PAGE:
- In between our first and second appointments, we were contacted by one of our clients that he had found a fish dead in his pond that morning. Worried about the safety of the rest of the fish in his pond, he saved the body and was able to get it to our hospital. On the way to the hospital to check out the dead fish, the vet stopped off at his pond to check the rest of the fish. After the water and all fish checked out okay, the vet made it back to the office for the necropsy. The poor, dead koi had suffered from a severe infection in his swim bladder. The swim bladder itself had ruptured and leaked pus all throughout the coelomic cavity. This bacteria the attacked the other organs and the fish passed away. Although sad for the loss of the fish, it does not suggest that this fish passed his disease on to any other fish in the pond. There were likely no clinical signs other than possibly a slight negative buoyancy. Since the pond is only 3 feet deep at the center, the owner may to have noticed anything amiss. (Total miles: 26)
And so concludes two days on the road with our veterinarian. In a total of 365 miles, our vet had the variety of fish issues and therapies. Working in the veterinary field is a variety in itself, but adding fish creates a whole new dimension. We will continue to work hard to serve all fish owners and enthusiasts anywhere we can.
A very common word in the fish hobby is the term “dropsy.” What does this term mean?
Well, to start off, “dropsy” is NOT a disease. “Dropsy” describes a condition where a fish’s body balloons outward and their scales start to stick out, looking like a pinecone. This syndrome is caused by excess water in the body cavity or coelom. Excess water collects in the skin between the scales and around the internal organs causing the traditional “dropsy” appearance.
This presentation is merely a sign of poor kidney function. Freshwater fish live in an environment that is less dense than their bodies. Through passive diffusion, water is constantly trying to even out the fish’s density by pulling water into the body tissues, mainly the skin and gills. A freshwater fish’s kidney works very hard to remove excess water and pass it back out into the environment with other waste. If the kidneys are not functioning correctly, water is not removed effectively and the fish starts taking on water.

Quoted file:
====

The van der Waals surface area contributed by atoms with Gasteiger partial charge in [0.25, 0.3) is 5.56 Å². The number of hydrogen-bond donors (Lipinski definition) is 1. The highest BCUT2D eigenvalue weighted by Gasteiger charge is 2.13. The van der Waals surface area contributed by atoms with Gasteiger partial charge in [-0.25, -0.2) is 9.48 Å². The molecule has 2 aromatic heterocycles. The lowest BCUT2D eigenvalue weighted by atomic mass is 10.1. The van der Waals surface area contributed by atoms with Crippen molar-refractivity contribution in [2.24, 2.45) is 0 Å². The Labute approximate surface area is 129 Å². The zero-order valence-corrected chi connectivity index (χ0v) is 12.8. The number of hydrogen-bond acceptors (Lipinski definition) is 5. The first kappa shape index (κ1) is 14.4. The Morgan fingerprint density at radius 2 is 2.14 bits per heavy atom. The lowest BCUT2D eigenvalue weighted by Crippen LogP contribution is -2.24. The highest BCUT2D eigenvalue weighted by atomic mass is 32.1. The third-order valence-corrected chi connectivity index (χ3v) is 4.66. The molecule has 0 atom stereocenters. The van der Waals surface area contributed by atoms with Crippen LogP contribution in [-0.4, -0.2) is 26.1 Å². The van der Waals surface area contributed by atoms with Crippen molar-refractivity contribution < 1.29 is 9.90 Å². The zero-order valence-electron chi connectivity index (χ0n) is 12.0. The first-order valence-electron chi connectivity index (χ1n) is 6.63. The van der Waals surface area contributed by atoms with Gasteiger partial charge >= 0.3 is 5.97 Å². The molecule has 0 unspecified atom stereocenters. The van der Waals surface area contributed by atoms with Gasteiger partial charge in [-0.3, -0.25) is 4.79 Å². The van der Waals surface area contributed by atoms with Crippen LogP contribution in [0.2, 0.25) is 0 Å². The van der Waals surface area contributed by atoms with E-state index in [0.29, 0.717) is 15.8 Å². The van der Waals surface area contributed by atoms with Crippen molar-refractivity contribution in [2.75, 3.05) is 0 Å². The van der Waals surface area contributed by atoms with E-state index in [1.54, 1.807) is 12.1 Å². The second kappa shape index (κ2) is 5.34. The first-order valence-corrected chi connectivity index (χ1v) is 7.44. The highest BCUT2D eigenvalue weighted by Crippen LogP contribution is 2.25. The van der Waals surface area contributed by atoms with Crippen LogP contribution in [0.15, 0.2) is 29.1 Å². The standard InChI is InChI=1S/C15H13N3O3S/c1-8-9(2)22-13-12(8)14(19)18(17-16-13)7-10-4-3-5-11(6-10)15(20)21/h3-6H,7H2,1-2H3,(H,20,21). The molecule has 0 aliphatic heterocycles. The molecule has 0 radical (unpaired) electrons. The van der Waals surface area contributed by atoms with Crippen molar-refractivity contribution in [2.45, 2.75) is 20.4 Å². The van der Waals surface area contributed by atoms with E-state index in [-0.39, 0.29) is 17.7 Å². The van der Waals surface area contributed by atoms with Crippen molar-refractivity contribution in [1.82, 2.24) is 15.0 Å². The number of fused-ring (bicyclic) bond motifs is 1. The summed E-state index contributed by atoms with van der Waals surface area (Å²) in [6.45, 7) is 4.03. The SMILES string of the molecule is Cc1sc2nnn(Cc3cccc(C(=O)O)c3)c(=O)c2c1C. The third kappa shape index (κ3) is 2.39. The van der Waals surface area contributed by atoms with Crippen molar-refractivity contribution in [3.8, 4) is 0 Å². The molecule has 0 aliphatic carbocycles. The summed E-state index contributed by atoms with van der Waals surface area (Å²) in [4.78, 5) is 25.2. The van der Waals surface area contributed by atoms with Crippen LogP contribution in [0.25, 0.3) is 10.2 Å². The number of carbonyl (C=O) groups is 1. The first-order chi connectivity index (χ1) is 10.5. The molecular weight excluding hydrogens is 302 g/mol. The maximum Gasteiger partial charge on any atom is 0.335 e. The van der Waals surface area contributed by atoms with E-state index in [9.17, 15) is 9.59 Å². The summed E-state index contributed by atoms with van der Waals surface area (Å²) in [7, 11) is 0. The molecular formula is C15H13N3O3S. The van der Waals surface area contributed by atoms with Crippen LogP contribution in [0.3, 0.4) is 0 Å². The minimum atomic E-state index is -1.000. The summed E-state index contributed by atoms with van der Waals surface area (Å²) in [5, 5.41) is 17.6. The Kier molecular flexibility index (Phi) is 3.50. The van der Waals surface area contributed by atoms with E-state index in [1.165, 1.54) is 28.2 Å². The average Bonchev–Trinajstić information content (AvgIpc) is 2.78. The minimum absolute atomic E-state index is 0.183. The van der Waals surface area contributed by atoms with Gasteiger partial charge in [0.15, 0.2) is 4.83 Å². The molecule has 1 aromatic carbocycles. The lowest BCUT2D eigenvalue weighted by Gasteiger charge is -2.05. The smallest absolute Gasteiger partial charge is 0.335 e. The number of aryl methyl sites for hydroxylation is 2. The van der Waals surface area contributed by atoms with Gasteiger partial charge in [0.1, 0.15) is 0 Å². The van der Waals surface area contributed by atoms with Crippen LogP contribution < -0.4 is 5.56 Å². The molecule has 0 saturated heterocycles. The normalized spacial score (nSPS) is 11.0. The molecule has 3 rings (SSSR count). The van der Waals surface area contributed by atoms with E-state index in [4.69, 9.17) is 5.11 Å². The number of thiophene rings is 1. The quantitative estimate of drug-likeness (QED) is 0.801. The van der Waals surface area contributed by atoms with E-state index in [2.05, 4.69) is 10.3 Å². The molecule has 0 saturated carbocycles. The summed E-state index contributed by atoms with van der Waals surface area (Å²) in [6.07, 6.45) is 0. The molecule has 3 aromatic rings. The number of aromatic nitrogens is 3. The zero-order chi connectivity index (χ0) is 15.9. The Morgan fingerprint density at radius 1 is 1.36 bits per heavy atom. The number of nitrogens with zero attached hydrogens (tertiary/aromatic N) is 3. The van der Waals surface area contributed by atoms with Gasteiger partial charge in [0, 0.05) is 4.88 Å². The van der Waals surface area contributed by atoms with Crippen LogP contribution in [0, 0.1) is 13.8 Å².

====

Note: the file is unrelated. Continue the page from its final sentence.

Many different disease processes can cause this syndrome, including stress from poor water quality, inadequate diet, tankmate aggression, tumors, parasites, viruses and bacteria. “Dropsy,” or more clinically edema, is simply a sign that there is something wrong affecting the kidneys and not a specific disease process.
When your fish takes on this appearance, don’t assume it will be corrected by dumping in antibiotics. Not only is this harmful to your fish, but it gives owners unnecessary exposure to the drugs as well. Not to mention that all OTC fish meds are not controlled or evaluated in ANY way. Start by checking your water parameters, evaluating your fish’s diet and making sure no on is picking on them. If you do not find a clear cause, contact your local fish veterinarian.